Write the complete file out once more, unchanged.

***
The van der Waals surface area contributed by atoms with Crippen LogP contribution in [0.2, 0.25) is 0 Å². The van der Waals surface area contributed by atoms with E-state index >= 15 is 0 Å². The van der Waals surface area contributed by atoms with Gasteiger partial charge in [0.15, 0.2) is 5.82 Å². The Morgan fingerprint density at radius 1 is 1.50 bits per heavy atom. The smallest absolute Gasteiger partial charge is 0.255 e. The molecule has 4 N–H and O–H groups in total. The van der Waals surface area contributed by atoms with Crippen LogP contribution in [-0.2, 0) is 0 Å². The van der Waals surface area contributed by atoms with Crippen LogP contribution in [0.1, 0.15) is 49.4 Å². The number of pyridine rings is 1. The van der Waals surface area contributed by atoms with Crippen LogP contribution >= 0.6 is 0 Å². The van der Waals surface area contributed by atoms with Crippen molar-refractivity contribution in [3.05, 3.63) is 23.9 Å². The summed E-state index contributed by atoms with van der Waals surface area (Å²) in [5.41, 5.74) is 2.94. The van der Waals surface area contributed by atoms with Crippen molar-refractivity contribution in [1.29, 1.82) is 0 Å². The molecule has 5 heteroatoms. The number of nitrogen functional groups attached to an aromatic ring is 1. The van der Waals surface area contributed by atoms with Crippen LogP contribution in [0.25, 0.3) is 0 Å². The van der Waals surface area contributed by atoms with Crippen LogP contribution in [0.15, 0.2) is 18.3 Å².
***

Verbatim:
The van der Waals surface area contributed by atoms with Crippen LogP contribution in [0.2, 0.25) is 0 Å². The van der Waals surface area contributed by atoms with E-state index >= 15 is 0 Å². The van der Waals surface area contributed by atoms with Gasteiger partial charge in [0.15, 0.2) is 5.82 Å². The Morgan fingerprint density at radius 1 is 1.50 bits per heavy atom. The smallest absolute Gasteiger partial charge is 0.255 e. The molecule has 4 N–H and O–H groups in total. The van der Waals surface area contributed by atoms with Crippen LogP contribution in [-0.2, 0) is 0 Å². The van der Waals surface area contributed by atoms with Crippen LogP contribution in [0.1, 0.15) is 49.4 Å². The number of pyridine rings is 1. The van der Waals surface area contributed by atoms with Crippen LogP contribution >= 0.6 is 0 Å². The van der Waals surface area contributed by atoms with Crippen molar-refractivity contribution in [3.05, 3.63) is 23.9 Å². The summed E-state index contributed by atoms with van der Waals surface area (Å²) in [5.41, 5.74) is 2.94. The van der Waals surface area contributed by atoms with Crippen molar-refractivity contribution in [1.29, 1.82) is 0 Å². The molecule has 5 heteroatoms. The number of nitrogen functional groups attached to an aromatic ring is 1. The van der Waals surface area contributed by atoms with Crippen LogP contribution in [0.25, 0.3) is 0 Å². The van der Waals surface area contributed by atoms with Crippen LogP contribution in [0.15, 0.2) is 18.3 Å².